The identity of his wife is variously given: generally as Dione the daughter of Atlas;[12] the Pleiad Taygete, daughter of Atlas; Eurythemista, a daughter of the river-god Xanthus;[13] Euryanassa, daughter of Pactolus, another river-god of Anatolia, like the Xanthus;[13][14] Clytia, the child of Amphidamantes;[13][15] and Eupryto.[16] Tantalus was also called the father of Dascylus.[17]

Tantalus, through Pelops, was the progenitor of the House of Atreus, which was named after his grandson Atreus. Tantalus was also the great-grandfather of Agamemnon and Menelaus.

The geographer Strabo states that the wealth of Tantalus was derived from the mines of Phrygia and Mount Sipylus. Near Mount Sipylus are archaeological features that have been associated with Tantalus and his house since Antiquity. Near Mount Yamanlar in İzmir (ancient Smyrna), where the Lake Karagöl (Lake Tantalus) associated with the accounts surrounding him is found, is a monument mentioned by Pausanias: the tholos "tomb of Tantalus" (later Christianized as "Saint Charalambos' tomb") and another one in Mount Sipylus,[18] and where a "throne of Pelops", an altar or bench carved in rock and conjecturally associated with his son is found.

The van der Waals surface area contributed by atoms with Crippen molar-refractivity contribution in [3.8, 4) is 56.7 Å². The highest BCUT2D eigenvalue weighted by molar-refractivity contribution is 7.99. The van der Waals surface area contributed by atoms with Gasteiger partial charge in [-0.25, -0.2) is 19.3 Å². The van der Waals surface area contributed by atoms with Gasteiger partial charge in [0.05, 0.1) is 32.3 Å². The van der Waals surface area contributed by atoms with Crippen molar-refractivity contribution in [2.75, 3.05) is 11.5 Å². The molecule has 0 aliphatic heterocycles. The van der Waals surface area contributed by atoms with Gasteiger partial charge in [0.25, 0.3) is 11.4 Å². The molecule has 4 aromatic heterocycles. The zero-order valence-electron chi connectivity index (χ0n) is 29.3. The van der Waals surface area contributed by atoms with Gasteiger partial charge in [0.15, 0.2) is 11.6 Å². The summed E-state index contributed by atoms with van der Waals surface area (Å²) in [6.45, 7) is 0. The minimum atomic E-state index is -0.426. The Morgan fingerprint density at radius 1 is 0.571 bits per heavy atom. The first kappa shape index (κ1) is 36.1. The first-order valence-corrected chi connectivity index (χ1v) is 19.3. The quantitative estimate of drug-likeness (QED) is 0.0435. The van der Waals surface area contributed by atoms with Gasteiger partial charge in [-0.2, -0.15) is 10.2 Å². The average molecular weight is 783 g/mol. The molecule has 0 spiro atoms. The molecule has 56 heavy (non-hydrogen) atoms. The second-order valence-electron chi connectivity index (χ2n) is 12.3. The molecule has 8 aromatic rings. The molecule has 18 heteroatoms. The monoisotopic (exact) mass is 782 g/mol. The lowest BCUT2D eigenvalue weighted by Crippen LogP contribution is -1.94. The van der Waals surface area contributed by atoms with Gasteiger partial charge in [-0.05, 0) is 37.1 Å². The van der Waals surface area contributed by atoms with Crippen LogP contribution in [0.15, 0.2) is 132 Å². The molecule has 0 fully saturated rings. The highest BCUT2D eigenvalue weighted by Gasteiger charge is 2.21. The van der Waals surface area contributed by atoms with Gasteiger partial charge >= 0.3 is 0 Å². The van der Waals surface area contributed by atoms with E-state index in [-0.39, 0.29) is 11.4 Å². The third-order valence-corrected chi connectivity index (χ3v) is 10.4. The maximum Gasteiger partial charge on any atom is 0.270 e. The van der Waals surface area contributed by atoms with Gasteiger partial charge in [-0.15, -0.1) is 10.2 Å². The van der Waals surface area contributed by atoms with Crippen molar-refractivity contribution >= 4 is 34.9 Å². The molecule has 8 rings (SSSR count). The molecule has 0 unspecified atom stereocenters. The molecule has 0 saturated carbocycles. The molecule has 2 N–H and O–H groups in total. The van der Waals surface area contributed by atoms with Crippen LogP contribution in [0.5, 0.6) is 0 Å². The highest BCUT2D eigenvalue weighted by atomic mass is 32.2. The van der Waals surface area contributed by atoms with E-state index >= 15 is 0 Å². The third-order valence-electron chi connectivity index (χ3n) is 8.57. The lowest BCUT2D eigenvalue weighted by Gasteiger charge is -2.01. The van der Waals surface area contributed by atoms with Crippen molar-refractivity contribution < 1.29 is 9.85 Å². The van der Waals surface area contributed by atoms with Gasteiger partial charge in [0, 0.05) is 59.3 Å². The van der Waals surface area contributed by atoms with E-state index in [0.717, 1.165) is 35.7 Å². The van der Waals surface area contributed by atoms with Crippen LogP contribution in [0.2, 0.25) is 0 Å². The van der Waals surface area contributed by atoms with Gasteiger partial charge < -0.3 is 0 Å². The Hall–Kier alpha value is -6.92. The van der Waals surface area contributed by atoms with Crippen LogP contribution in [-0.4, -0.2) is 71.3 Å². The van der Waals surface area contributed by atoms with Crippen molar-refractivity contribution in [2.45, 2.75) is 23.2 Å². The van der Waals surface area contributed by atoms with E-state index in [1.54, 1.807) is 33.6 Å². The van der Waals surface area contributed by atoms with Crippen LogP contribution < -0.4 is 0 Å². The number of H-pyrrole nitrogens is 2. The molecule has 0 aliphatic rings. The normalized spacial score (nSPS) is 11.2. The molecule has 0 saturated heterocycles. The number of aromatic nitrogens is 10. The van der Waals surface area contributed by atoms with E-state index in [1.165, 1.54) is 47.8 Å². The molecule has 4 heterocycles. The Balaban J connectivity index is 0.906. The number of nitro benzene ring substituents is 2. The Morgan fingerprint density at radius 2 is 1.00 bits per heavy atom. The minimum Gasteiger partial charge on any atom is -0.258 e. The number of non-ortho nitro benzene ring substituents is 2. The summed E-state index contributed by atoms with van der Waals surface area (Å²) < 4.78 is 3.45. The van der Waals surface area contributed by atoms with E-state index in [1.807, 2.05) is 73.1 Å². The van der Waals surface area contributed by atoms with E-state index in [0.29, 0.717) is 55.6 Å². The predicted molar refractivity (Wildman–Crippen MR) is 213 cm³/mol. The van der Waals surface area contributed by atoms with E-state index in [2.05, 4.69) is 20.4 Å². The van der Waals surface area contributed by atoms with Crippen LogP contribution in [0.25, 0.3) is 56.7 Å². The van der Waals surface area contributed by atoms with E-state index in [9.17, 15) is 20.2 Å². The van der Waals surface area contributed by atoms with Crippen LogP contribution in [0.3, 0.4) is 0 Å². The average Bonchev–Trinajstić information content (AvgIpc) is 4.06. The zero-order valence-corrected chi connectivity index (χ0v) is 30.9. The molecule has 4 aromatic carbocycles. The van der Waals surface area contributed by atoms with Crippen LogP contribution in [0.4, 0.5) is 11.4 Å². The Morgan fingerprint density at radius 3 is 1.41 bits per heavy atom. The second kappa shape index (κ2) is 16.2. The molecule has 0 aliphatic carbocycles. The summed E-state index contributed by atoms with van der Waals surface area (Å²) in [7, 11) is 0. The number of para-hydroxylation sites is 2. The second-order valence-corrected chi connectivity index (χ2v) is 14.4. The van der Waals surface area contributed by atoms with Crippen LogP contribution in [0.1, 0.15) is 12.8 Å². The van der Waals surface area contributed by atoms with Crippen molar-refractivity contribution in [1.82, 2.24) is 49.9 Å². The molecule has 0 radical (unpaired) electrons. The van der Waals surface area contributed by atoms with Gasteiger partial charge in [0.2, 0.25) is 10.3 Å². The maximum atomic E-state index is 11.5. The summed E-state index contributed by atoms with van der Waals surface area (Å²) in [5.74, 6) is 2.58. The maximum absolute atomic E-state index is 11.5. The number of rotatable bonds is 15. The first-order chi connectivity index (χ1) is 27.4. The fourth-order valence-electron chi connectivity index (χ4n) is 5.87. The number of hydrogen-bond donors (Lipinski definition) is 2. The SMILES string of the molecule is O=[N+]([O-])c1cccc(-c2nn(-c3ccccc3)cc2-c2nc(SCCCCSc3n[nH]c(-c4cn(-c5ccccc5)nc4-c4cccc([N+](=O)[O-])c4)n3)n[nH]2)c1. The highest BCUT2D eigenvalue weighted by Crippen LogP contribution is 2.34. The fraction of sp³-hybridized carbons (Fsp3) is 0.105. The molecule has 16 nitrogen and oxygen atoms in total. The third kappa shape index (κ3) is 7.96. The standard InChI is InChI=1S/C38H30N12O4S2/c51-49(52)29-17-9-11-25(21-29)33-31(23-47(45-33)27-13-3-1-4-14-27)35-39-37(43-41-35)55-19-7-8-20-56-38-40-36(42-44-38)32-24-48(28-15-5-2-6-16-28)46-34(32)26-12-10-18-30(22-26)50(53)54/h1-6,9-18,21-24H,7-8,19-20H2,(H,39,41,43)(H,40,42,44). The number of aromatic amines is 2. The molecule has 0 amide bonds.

Based on a similarity between the names Tantalus and Hantili, it has been suggested that the name Tantalus may have derived from that of these two Hittite kings.[19]

Comparative table of Tantalus' family
Relation and Name Sources
Pin. (Sch.) Eur. Aris. Iso. Sch. Ap. Rh. Lyc. Dio. Sic. Hor. Par. Ov. Str. Stat. Apd. Tac. Plut. Hyg. Pau. Clem. Anti. Non. Ser. Gk. Ant. Tzet. W.S. R.G.
Tmolus and Pluto ✔️ ✔️
Zeus ✔️ ✔️ ✔️ ✔️
Zeus and Pluto ✔️ ✔️ ✔️ ✔️ ✔️
Euryanassa ✔️ ✔️ ✔️
Dione ✔️[20] ✔️ ✔️
Eupryto ✔️
Eurythemista ✔️
Pelops ✔️[21] ✔️ ✔️ ✔️ ✔️[21] ✔️ ✔️ ✔️ ✔️ ✔️ ✔️ ✔️ ✔️ ✔️ ✔️
Niobe ✔️[22] ✔️ ✔️ ✔️ ✔️ ✔️[22] ✔️ ✔️ ✔️ ✔️ ✔️
Dascylus ✔️
Broteas ✔️


Karagöl ("The black lake") in Mount Yamanlar, İzmir, Turkey, associated with the accounts surrounding Tantalus and named after him as Lake Tantalus
Print of the fall of Tantalus. Preserved in the Ghent University Library.[23]

Tantalus became one of the inhabitants of Tartarus, the deepest portion of the Underworld, reserved for the punishment of evildoers; there Odysseus saw him.[24] The association of Tantalus with the underworld is underscored by the names of his mother Plouto ("riches", as in gold and other mineral wealth), and grandmother, Chthonia ("earth").

Tantalus was initially known for having been welcomed to Zeus' table in Olympus, like Ixion. There, he is said to have abused Zeus' hospitality and stolen ambrosia and nectar to bring it back to his people, and revealed the secrets of the gods.[25]